AT&T Made a Futile 11th-Hour Offer to Sway DOJBy and
Last-ditch effort came three days before government suit
Stephenson, Delrahim talks broke down after less than an hour
In an unsuccessful, last-ditch attempt to avert a lawsuit blocking its $85.4 billion Time Warner Inc. deal, AT&T Inc. Chief Executive Officer Randall Stephenson met Nov. 17 with the top U.S. antitrust enforcer to offer a proposal modified to address some of the Justice Department’s concerns, according to people familiar with the matter.
The Justice Department sued the following business day. But the details of the meeting reveal what AT&T considered to be a serious, 11th-hour attempt to avoid a court case.
Stephenson’s talks with Makan Delrahim, head of the Justice Department’s antitrust division, broke down after less than an hour, the people said. The lawsuit was filed the following Monday, Nov. 20.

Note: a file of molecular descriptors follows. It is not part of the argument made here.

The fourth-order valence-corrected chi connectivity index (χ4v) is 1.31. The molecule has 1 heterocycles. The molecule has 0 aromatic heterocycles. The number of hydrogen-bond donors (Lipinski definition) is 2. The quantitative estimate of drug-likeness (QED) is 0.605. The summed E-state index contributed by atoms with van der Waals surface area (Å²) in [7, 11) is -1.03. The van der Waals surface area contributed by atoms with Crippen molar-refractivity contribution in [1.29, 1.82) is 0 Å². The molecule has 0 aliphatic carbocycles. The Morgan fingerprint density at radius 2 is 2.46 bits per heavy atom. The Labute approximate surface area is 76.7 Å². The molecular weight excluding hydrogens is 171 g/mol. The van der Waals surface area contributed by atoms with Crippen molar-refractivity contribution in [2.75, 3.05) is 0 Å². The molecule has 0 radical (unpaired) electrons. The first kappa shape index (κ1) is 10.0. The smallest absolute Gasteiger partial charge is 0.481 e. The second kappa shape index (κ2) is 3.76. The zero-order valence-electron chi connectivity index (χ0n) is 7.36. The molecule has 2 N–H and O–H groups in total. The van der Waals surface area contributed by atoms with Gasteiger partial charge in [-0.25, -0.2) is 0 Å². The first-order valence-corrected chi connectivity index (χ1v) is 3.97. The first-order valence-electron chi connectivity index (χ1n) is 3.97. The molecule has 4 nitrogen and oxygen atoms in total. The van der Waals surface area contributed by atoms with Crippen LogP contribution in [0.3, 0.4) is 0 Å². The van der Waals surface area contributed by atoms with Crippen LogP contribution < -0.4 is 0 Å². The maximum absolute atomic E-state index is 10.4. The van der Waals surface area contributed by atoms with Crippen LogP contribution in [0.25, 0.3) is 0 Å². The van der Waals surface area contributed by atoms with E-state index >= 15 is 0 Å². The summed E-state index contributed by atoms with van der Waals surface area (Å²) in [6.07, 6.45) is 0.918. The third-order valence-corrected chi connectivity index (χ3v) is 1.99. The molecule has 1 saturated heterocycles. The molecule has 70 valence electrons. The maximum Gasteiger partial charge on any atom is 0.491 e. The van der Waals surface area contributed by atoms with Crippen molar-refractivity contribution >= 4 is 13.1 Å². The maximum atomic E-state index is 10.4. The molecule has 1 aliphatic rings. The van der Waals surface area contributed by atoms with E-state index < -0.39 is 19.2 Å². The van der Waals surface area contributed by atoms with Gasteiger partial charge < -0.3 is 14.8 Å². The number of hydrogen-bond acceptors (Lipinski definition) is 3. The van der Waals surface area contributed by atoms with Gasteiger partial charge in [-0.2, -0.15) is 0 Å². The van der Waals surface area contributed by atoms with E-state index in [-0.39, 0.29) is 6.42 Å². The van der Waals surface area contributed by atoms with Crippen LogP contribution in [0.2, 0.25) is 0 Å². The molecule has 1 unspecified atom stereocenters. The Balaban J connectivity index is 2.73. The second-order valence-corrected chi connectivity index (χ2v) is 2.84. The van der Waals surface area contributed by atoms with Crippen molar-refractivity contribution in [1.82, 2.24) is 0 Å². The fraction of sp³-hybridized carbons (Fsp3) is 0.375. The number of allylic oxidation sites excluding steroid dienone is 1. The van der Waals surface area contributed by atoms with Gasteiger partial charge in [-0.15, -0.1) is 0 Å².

“As we’ve said previously, we have offered the Department of Justice a variety of solutions that are consistent with decades of precedent in vertical mergers, and we strongly believe that any divestiture of assets is not required under the law,” David McAtee, AT&T’s general counsel, said Tuesday in a statement. “And, of course, we have never offered to divest control of CNN.”
The Justice Department declined to comment.
AT&T’s effort to appease Washington underscores Stephenson’s desire to salvage the deal and complete the company’s transformation into a media powerhouse. But Delrahim has been pushing for significant divestitures, such as Time Warner’s Turner cable division or AT&T’s DirecTV satellite service, that go beyond what AT&T has been willing to offer.
Delrahim now plans to show in court that AT&T and Time Warner combined would hold too much power in the fast-changing media landscape. AT&T will defend the merger as a combination of two companies that don’t compete with each other, arguing that together they will be able to offer advertisers a compelling alternative to Facebook Inc. and Google.
“This merger would greatly harm American consumers,” Delrahim said when he announced the lawsuit. “It would mean higher monthly television bills and fewer of the new, emerging innovative options that consumers are beginning to enjoy.”
Stephenson said the same day that the government’s suit “stretches the very idea of antitrust law beyond the breaking point.”
— With assistance by Sara Forden, and David McLaughlin